Nichole Cyr is the mother of Millinocket teenager Hunter Archie, who was living in Bangor earlier this year when he died in a drug overdose. She said two drugs caused his death -- one, a deadly painkiller and the second, a powerfully addictive stimulant.
“Cocaine and fentanyl,” Cyr said, listing the drugs in her son's system. “The people are cutting this stuff with fentanyl. Fentanyl is killing people.”
Her son died Jan. 31 at an apartment on Mitchell Street. The investigation is ongoing.
“I've learned that there has been a lot of deaths after my son,” Cyr said Thursday.
Bangor police responded to 137 suspected overdoses in 2018 that resulted in 21 deaths, according to spokesman Sgt. Wade Betters.
A recently released report by the Maine Attorney General's office states 18 of the Bangor deaths last year involved opioids.
“I really want to know who sold my son the junk,” said Cyr.
The AG's report states opioid pain killers were connected to 80 percent of the 354 drug overdose deaths in 2018, and fentanyl was linked to 217 of them.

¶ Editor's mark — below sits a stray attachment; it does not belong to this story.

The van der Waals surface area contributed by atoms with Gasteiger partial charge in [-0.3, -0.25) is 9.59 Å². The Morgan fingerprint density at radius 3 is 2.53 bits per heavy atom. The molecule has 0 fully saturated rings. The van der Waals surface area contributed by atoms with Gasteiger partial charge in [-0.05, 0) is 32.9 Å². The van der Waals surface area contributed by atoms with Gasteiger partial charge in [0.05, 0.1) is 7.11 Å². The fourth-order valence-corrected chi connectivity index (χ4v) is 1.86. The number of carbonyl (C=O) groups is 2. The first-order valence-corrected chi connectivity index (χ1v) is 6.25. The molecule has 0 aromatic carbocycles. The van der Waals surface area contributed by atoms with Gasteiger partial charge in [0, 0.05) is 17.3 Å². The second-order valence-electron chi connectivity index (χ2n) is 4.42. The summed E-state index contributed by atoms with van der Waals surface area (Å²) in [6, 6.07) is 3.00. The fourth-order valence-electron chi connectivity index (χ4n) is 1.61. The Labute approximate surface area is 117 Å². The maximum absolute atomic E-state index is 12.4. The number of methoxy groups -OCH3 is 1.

That's a 15 percent decrease compared to 2017, where 417 Mainers died in drug overdoses.
Deaths caused by methamphetamines have risen in recent years, and cocaine-related deadly poisonings account for 25 percent.
“They're literally cutting the cocaine with fentanyl, now,” Cyr said. “That's scary. People think that they're going to get up, and they're actually getting to go down, you know, and it can possibly kill them.”
Cocaine-involved deaths totaled 90 in 2018 and meth-related deaths increased 62 percent from 16 in 2017 to 26 last year.
“Just think of what Hunter did and stop using, if you are,” Cyr pleaded.
She said the key to recovery is to stay alive.